Home visiting finds new ways to serve families — at a distance

Explore the gallery above. Photos by Don J. Usner


Antoinette Rodriguez’s last in-person home visit was March 6, when she drove 50 miles to see a mother and her eight children in Standing Rock, on the Navajo Nation. Five days later, the mother inexplicably disappeared, leaving the children’s grandmother and uncle to care for the kids. 

Rodriguez knew nothing about that when she called the mom’s cell phone a month later for an update. She only found out the next time she visited in person.

“She was telling me the children were OK; they were growing,” said Rodriguez, a home visitor with Avenues Early Childhood Services in Gallup. “She said she started to potty-train the twins. I never would have thought she was not home.” She still hasn’t returned.

This is one of many struggles that home visitors like Rodriguez face during a pandemic that has replaced home visits with phone check-ins and text messages. Home visiting — one of the most effective efforts in New Mexico’s determination to improve child well-being — went through significant changes in a matter of days.

Avenues, a nonprofit that provides home-visiting services to 105 families, has risen to the occasion by shifting its strategy. Now, in addition to counseling young parents on early childhood development, conducting risk screenings, and referring families to community supports, home visitors also distribute food, water, personal protective equipment and sanitation supply boxes. To meet the growing need, Avenues has partnered with McKinley Mutual Aid, an umbrella group made up of five community-based nonprofits in McKinley County.  

It hasn’t been easy. After the Navajo Nation imposed a weekend curfew, Avenues lost touch with about 10 percent of the families it usually visited in person. When phone calls and text messages went unanswered, the home visitors sent handwritten letters.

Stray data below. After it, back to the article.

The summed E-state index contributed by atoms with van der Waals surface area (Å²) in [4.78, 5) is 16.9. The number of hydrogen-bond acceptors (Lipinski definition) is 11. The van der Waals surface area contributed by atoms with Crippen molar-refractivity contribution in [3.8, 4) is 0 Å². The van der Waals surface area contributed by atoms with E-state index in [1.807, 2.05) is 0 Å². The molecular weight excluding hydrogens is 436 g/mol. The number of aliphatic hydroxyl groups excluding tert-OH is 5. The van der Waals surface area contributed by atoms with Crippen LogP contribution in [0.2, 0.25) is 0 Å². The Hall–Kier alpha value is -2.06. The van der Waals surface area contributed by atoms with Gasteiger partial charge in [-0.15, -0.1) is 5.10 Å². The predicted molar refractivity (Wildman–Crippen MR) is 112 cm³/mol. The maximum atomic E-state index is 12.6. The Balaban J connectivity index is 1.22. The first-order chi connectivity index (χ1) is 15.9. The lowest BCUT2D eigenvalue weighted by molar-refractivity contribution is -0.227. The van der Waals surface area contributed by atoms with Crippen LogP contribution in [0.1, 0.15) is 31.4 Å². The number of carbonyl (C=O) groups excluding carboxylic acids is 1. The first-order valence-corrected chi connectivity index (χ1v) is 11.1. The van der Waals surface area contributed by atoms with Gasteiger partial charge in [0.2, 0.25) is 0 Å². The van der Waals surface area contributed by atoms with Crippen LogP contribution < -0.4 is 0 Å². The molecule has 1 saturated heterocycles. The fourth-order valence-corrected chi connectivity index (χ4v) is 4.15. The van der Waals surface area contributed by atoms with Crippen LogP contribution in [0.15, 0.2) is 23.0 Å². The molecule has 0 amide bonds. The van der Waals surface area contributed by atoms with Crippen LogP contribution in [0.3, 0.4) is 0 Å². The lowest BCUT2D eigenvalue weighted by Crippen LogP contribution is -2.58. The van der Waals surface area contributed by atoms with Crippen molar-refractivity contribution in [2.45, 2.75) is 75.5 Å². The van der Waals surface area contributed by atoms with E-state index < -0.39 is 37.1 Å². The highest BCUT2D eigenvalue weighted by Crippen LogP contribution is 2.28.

The pandemic brought to light the true meaning of “disadvantaged.” The lack of cell phone towers and poor internet access have proved especially challenging at a time when everyone in New Mexico is being asked to connect online. Instead of conducting home visits over Zoom or FaceTime, Avenues recognized it had to get back to basics and help clients pay their phone bills and purchase food and diapers.

 “There’s a lot of stuff that goes along with poverty — all those social issues that come up because of your zip code,” said Regina Huffman, co-founder and executive director of Avenues. “I’ve heard a lot of blaming. I’ve heard a lot of, ‘If they keep the Native people on the reservation, we won’t have so much sickness.’ You try living in the conditions that these people live in. It’s multigenerational people in a hogan. How do you space out there? You can’t.” 

Despite the new stresses, home visitors have noticed some unexpected benefits to the shelter-at-home directives, including families spending more time together and siblings getting closer.

The organization also wonders whether a new reliance on phone calls and text messages may prove more sustainable in the long run. If problems of connectivity and infrastructure are ever resolved in remote parts of New Mexico, Zoom visits could save a home visitor from driving nearly 600 miles a month, and prevent burnout.

Clients might not always answer the phone or want contact with a home visitor. 

“But we all need someone,” said Rodriguez. “ I am that person for them. I am someone to talk to. I make them my priority.” 

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Juliana Brenner

Juliana Brenner

Juliana Brenner

Juliana Brenner was born and raised in Santa Fe, N.M., and discovered her passion for journalism as a staff writer for Generation Next of the Santa Fe New Mexican. She is a rising senior at Barnard College of Columbia University where she studies English and Philosophy. She is also the Editor-In-Chief of CORE Impulse the online magazine for the Columbia University Organization of Rising Entrepreneurs. Juliana is a summer intern with Searchlight New Mexico.

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Don J. Usner

Don J. Usner

Don J. Usner

Don J. Usner was born in Embudo, N.M., and has written and provided photos for several books, including The Natural History of Big Sur; Sabino’s Map: Life in Chimayó’s Old Plaza; Benigna’s Chimayó: Cuentos from the Old Plaza; Valles Caldera: A Vision for New Mexico’s National Preserve (winner of a Southwest Book Award); and Chasing Dichos through Chimayó (finalist for a 2015 New Mexico – Arizona Book Award). Don contributed a chapter and photographs to The Plazas of New Mexico (also a winner of Southwest Book Award), and writes for periodicals as well. His photographs were featured in the photography journal Lenswork and in an online blog of the New Yorker.